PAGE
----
Decisive week for the Presidency in Brazil
Former President Luiz Inácio Lula Da Silva is still the favorite to win the elections on October 30, over President Jair Bolsonaro.
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As has happened in other parts of the world, the struggle for power has included foul play against the rival through social networks.
Despite the leftist candidate's lead in the polls, the truth is that uncertainty about the outcome persists in the midst of a clearly politically polarized country. One of the polls of the week just ended, that of the firm Datafolha, Lula has 52% of acceptance against Bolsonaro's 48%, practically a tie in light of the poll's margin of error.
In a report in La Nación of Buenos Aires, Marco Antonio Texeira, political scientist of the Getulio Vargas Foundation, said that "the election is totally uncertain. There is a tendency of advantage for Lula, but as we work with a margin of error, the situation is a tie. It is not possible to predict who will win".
On the other hand, in the middle of the week, Lula affirmed that "the election is very close, but we are going to win". He knows that any mistake could cost him defeat. Part of his campaign strategy is to capture the votes of abstentionists, who are historically more likely to vote in the second round.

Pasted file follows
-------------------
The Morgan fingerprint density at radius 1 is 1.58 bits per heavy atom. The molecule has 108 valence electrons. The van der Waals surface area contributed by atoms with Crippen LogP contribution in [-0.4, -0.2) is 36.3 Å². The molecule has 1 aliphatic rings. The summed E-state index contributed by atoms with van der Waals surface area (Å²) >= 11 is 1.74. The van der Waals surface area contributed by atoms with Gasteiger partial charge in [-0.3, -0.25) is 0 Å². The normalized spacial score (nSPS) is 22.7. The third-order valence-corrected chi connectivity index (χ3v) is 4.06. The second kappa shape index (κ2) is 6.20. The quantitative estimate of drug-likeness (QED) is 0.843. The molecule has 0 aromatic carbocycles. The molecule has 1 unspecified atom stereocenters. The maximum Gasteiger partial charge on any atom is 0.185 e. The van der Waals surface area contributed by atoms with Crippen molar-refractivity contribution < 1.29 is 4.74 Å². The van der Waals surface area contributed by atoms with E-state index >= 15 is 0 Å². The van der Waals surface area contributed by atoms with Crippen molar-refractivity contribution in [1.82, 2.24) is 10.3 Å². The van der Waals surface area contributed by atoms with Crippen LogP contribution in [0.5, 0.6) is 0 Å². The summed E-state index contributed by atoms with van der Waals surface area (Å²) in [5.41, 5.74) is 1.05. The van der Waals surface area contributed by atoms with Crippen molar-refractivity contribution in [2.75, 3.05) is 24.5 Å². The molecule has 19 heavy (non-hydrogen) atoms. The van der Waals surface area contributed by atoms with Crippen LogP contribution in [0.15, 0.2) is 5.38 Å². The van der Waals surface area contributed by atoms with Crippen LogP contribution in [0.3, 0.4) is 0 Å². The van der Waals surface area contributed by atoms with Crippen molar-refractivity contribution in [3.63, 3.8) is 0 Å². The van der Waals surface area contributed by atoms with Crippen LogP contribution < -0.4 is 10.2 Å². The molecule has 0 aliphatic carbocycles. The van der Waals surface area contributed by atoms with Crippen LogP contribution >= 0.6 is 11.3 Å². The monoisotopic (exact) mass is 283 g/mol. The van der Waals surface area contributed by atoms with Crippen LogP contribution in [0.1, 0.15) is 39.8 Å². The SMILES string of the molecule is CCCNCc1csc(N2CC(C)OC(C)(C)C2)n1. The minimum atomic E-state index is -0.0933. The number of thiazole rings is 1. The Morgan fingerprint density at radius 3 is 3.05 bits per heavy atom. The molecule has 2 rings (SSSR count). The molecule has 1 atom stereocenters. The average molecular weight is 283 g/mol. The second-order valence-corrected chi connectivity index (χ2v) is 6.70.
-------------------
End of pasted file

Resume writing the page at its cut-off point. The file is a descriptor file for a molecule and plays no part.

In the first round, on October 2, Lula won, but did not reach more than 50% of the votes, forcing a second round. He obtained a lead of just over 6 million votes, a not insignificant figure, but the lowest of the two previous elections in which Lula won.
In the week just ended, the Workers' Party, which Lula helped to create in the early 1980s, mobilized to gain the support of Evangelicals, ideologically close to Bolsonaro. Even, as La Nación recalled, Lula expressed to them his rejection of abortion.
On the other side, Bolsonaro's strategy is to be generous with the most marginalized sectors of the population. This is how he has improved in the polls.